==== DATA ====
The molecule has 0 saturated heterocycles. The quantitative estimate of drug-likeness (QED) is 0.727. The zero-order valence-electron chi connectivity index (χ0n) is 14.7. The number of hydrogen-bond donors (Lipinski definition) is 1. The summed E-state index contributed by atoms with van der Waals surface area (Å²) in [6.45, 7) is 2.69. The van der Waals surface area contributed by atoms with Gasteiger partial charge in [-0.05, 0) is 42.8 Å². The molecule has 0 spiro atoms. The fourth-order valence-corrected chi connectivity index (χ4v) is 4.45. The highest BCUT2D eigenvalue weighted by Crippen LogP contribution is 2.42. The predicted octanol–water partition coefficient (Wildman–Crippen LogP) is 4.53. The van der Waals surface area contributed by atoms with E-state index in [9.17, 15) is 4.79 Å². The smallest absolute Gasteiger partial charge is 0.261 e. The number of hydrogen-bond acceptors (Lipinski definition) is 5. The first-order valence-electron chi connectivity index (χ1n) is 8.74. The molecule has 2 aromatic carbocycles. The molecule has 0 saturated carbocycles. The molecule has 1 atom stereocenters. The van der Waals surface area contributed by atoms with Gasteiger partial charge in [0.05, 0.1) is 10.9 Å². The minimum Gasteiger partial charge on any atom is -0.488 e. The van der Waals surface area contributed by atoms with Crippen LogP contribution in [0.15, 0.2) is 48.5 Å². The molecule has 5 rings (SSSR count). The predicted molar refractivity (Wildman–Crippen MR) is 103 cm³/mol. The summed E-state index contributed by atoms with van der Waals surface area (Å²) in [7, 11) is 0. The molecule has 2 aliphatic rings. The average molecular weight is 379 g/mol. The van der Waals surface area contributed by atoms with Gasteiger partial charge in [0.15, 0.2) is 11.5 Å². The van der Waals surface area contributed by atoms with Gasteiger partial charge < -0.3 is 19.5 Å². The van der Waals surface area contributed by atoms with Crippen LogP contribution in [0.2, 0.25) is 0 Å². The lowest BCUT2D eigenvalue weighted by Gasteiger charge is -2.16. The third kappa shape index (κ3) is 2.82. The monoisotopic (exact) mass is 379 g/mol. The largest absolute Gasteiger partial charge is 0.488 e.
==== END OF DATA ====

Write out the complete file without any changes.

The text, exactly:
The molecule has 0 saturated heterocycles. The quantitative estimate of drug-likeness (QED) is 0.727. The zero-order valence-electron chi connectivity index (χ0n) is 14.7. The number of hydrogen-bond donors (Lipinski definition) is 1. The summed E-state index contributed by atoms with van der Waals surface area (Å²) in [6.45, 7) is 2.69. The van der Waals surface area contributed by atoms with Gasteiger partial charge in [-0.05, 0) is 42.8 Å². The molecule has 0 spiro atoms. The fourth-order valence-corrected chi connectivity index (χ4v) is 4.45. The highest BCUT2D eigenvalue weighted by Crippen LogP contribution is 2.42. The predicted octanol–water partition coefficient (Wildman–Crippen LogP) is 4.53. The van der Waals surface area contributed by atoms with E-state index in [9.17, 15) is 4.79 Å². The smallest absolute Gasteiger partial charge is 0.261 e. The number of hydrogen-bond acceptors (Lipinski definition) is 5. The first-order valence-electron chi connectivity index (χ1n) is 8.74. The molecule has 2 aromatic carbocycles. The molecule has 0 saturated carbocycles. The molecule has 1 atom stereocenters. The van der Waals surface area contributed by atoms with Gasteiger partial charge in [0.05, 0.1) is 10.9 Å². The minimum Gasteiger partial charge on any atom is -0.488 e. The van der Waals surface area contributed by atoms with Crippen LogP contribution in [0.15, 0.2) is 48.5 Å². The molecule has 5 rings (SSSR count). The predicted molar refractivity (Wildman–Crippen MR) is 103 cm³/mol. The summed E-state index contributed by atoms with van der Waals surface area (Å²) in [7, 11) is 0. The molecule has 2 aliphatic rings. The average molecular weight is 379 g/mol. The van der Waals surface area contributed by atoms with Gasteiger partial charge in [0.15, 0.2) is 11.5 Å². The van der Waals surface area contributed by atoms with Gasteiger partial charge < -0.3 is 19.5 Å². The van der Waals surface area contributed by atoms with Crippen LogP contribution in [0.2, 0.25) is 0 Å². The lowest BCUT2D eigenvalue weighted by Gasteiger charge is -2.16. The third kappa shape index (κ3) is 2.82. The monoisotopic (exact) mass is 379 g/mol. The largest absolute Gasteiger partial charge is 0.488 e.